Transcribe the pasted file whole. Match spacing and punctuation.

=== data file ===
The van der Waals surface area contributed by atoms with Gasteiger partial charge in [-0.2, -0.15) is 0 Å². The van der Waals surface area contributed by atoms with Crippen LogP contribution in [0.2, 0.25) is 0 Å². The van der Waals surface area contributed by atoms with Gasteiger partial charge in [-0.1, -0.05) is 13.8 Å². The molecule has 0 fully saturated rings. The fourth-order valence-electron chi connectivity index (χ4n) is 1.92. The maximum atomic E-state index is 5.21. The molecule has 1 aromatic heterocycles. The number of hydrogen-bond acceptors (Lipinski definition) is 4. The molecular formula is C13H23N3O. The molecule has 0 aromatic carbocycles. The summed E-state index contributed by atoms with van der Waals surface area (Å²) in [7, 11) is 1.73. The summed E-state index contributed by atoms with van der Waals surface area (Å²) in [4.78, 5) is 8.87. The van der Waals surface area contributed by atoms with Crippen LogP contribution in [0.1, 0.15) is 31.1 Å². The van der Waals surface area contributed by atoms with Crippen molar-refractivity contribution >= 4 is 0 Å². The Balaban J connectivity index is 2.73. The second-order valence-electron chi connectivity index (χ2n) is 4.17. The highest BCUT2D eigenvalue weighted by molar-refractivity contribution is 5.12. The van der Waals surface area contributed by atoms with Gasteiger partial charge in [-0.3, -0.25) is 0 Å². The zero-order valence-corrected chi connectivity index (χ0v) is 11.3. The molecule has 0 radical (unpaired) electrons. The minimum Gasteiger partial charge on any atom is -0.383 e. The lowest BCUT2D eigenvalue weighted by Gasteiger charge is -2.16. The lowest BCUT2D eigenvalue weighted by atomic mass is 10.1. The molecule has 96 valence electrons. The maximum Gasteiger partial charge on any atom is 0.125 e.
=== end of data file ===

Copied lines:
The van der Waals surface area contributed by atoms with Gasteiger partial charge in [-0.2, -0.15) is 0 Å². The van der Waals surface area contributed by atoms with Crippen LogP contribution in [0.2, 0.25) is 0 Å². The van der Waals surface area contributed by atoms with Gasteiger partial charge in [-0.1, -0.05) is 13.8 Å². The molecule has 0 fully saturated rings. The fourth-order valence-electron chi connectivity index (χ4n) is 1.92. The maximum atomic E-state index is 5.21. The molecule has 1 aromatic heterocycles. The number of hydrogen-bond acceptors (Lipinski definition) is 4. The molecular formula is C13H23N3O. The molecule has 0 aromatic carbocycles. The summed E-state index contributed by atoms with van der Waals surface area (Å²) in [7, 11) is 1.73. The summed E-state index contributed by atoms with van der Waals surface area (Å²) in [4.78, 5) is 8.87. The van der Waals surface area contributed by atoms with Crippen LogP contribution in [0.1, 0.15) is 31.1 Å². The van der Waals surface area contributed by atoms with Crippen molar-refractivity contribution >= 4 is 0 Å². The Balaban J connectivity index is 2.73. The second-order valence-electron chi connectivity index (χ2n) is 4.17. The highest BCUT2D eigenvalue weighted by molar-refractivity contribution is 5.12. The van der Waals surface area contributed by atoms with Gasteiger partial charge in [-0.3, -0.25) is 0 Å². The zero-order valence-corrected chi connectivity index (χ0v) is 11.3. The molecule has 0 radical (unpaired) electrons. The minimum Gasteiger partial charge on any atom is -0.383 e. The lowest BCUT2D eigenvalue weighted by Gasteiger charge is -2.16. The lowest BCUT2D eigenvalue weighted by atomic mass is 10.1. The molecule has 96 valence electrons. The maximum Gasteiger partial charge on any atom is 0.125 e.